Six subsidiaries of Dumankaya Holding, which was seized by the Turkish government under a state of emergency declared in the aftermath of a controversial coup attempt on July 15, 2016 over the alleged affiliation of its owners with the Gülen movement, are on the chopping block for liquidation.
According to a statement issued by the state-run Savings Deposit Insurance Fund (TMSF) on Tuesday, the companies to be liquidated are Dumankaya Dış Ticaret ve Pazarlama; Dumankaya Holding; Dumankaya Kentsel Dönüşüm Proje Geliştirme; Dumankaya ve Mazaya İnşaat; Show Oto Sanayi ve Ticaret; and Dumankaya Teknoloji.
The liquidation doesn’t involve Dumankaya’s flagship construction firm. The TMSF earlier said the agency is in talks with a German company to complete Dumankaya’s now-halted construction projects.
The government has detained more than 160,000 people and jailed some 60,000 since the summer of 2016. Meanwhile, nearly 1,100 companies, among them Dumankaya Holding, with a total value of $12 billion in assets, have been seized and transferred to the TMSF. The companies were mostly targeted as part of the government crackdown on the Gülen movement.
Just over a month after the controversial coup in 2016, an İstanbul court ordered the seizure of the assets of prominent businessman Halit Dumankaya, an executive board member of Dumankaya Holding, and five others over alleged links to the Gülen movement.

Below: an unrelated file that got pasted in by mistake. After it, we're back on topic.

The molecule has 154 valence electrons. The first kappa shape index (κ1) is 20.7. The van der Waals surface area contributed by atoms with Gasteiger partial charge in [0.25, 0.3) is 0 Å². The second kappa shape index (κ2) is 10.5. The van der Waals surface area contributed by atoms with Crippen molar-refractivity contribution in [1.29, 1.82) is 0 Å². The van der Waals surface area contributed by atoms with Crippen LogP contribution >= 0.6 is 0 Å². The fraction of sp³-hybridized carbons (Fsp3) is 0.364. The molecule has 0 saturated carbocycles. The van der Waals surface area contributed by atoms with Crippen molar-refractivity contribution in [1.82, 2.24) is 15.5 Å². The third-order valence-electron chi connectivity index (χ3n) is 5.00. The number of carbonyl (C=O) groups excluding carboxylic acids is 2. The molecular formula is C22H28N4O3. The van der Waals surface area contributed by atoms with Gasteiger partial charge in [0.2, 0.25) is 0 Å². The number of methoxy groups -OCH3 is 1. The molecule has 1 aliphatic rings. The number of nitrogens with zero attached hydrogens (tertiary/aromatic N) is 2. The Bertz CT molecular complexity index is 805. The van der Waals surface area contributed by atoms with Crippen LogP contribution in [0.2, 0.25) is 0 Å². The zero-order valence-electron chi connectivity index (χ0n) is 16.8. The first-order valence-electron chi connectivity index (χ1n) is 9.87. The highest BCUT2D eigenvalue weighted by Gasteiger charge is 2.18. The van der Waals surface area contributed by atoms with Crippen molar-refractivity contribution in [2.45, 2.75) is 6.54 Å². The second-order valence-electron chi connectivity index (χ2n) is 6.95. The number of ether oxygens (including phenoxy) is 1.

Turkey survived a controversial military coup attempt on July 15, 2016 that killed 249 people. Immediately after the putsch, the Justice and Development Party (AKP) government along with President Recep Tayyip Erdoğan pinned the blame on the Gülen movement.
Fethullah Gülen, who inspired the movement, strongly denied having any role in the failed coup and called for an international investigation into it, but President Erdoğan — calling the coup attempt “a gift from God” — and the government initiated a widespread purge aimed at cleansing sympathizers of the movement from within state institutions, dehumanizing its popular figures and putting them in custody.
Turkey has suspended or dismissed more than 150,000 judges, teachers, police and civil servants since July 15. On December 13, 2017 the Justice Ministry announced that 169,013 people have been the subject of legal proceedings on coup charges since the failed coup.
Turkish Interior Minister Süleyman Soylu announced on April 18, 2018 that the Turkish government had jailed 77,081 people between July 15, 2016 and April 11, 2018 over alleged links to the Gülen movement. (SCF with turkeypurge.com)